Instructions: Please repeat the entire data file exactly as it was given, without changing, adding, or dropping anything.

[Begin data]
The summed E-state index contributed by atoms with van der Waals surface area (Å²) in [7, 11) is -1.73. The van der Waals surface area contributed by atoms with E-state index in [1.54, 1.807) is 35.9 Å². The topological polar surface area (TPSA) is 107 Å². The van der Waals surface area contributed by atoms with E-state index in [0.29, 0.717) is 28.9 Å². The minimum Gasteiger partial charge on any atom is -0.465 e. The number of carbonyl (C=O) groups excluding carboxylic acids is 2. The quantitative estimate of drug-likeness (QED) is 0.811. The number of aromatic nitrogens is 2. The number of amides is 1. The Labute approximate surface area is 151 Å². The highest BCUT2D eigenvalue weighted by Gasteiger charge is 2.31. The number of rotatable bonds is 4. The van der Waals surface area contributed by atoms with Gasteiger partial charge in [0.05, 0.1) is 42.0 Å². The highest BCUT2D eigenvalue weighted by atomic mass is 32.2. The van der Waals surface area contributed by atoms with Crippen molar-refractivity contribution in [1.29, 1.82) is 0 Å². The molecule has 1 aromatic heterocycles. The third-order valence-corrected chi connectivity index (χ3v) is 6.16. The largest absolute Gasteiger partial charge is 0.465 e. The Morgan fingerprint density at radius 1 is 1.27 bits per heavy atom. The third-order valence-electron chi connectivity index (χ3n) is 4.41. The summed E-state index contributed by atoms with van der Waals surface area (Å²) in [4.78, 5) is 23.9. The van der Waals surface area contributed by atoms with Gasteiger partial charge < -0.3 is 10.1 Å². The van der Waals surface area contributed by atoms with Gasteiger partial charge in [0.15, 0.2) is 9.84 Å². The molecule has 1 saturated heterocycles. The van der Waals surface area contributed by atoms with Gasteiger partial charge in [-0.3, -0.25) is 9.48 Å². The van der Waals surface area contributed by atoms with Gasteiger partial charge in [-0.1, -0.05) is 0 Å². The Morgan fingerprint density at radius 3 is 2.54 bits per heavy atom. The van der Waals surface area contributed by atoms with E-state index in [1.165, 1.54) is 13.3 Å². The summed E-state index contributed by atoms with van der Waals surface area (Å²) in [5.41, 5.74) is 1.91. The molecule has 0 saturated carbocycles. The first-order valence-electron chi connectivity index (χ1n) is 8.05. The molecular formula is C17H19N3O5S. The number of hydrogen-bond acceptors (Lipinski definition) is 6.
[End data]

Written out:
The summed E-state index contributed by atoms with van der Waals surface area (Å²) in [7, 11) is -1.73. The van der Waals surface area contributed by atoms with E-state index in [1.54, 1.807) is 35.9 Å². The topological polar surface area (TPSA) is 107 Å². The van der Waals surface area contributed by atoms with E-state index in [0.29, 0.717) is 28.9 Å². The minimum Gasteiger partial charge on any atom is -0.465 e. The number of carbonyl (C=O) groups excluding carboxylic acids is 2. The quantitative estimate of drug-likeness (QED) is 0.811. The number of aromatic nitrogens is 2. The number of amides is 1. The Labute approximate surface area is 151 Å². The highest BCUT2D eigenvalue weighted by Gasteiger charge is 2.31. The number of rotatable bonds is 4. The van der Waals surface area contributed by atoms with Gasteiger partial charge in [0.05, 0.1) is 42.0 Å². The highest BCUT2D eigenvalue weighted by atomic mass is 32.2. The van der Waals surface area contributed by atoms with Crippen molar-refractivity contribution in [1.29, 1.82) is 0 Å². The molecule has 1 aromatic heterocycles. The third-order valence-corrected chi connectivity index (χ3v) is 6.16. The largest absolute Gasteiger partial charge is 0.465 e. The Morgan fingerprint density at radius 1 is 1.27 bits per heavy atom. The third-order valence-electron chi connectivity index (χ3n) is 4.41. The summed E-state index contributed by atoms with van der Waals surface area (Å²) in [4.78, 5) is 23.9. The van der Waals surface area contributed by atoms with Gasteiger partial charge < -0.3 is 10.1 Å². The van der Waals surface area contributed by atoms with Gasteiger partial charge in [0.15, 0.2) is 9.84 Å². The molecule has 1 saturated heterocycles. The van der Waals surface area contributed by atoms with Gasteiger partial charge in [-0.3, -0.25) is 9.48 Å². The van der Waals surface area contributed by atoms with Gasteiger partial charge in [-0.1, -0.05) is 0 Å². The Morgan fingerprint density at radius 3 is 2.54 bits per heavy atom. The van der Waals surface area contributed by atoms with E-state index in [1.165, 1.54) is 13.3 Å². The summed E-state index contributed by atoms with van der Waals surface area (Å²) in [5.41, 5.74) is 1.91. The molecule has 0 saturated carbocycles. The first-order valence-electron chi connectivity index (χ1n) is 8.05. The molecular formula is C17H19N3O5S. The number of hydrogen-bond acceptors (Lipinski definition) is 6.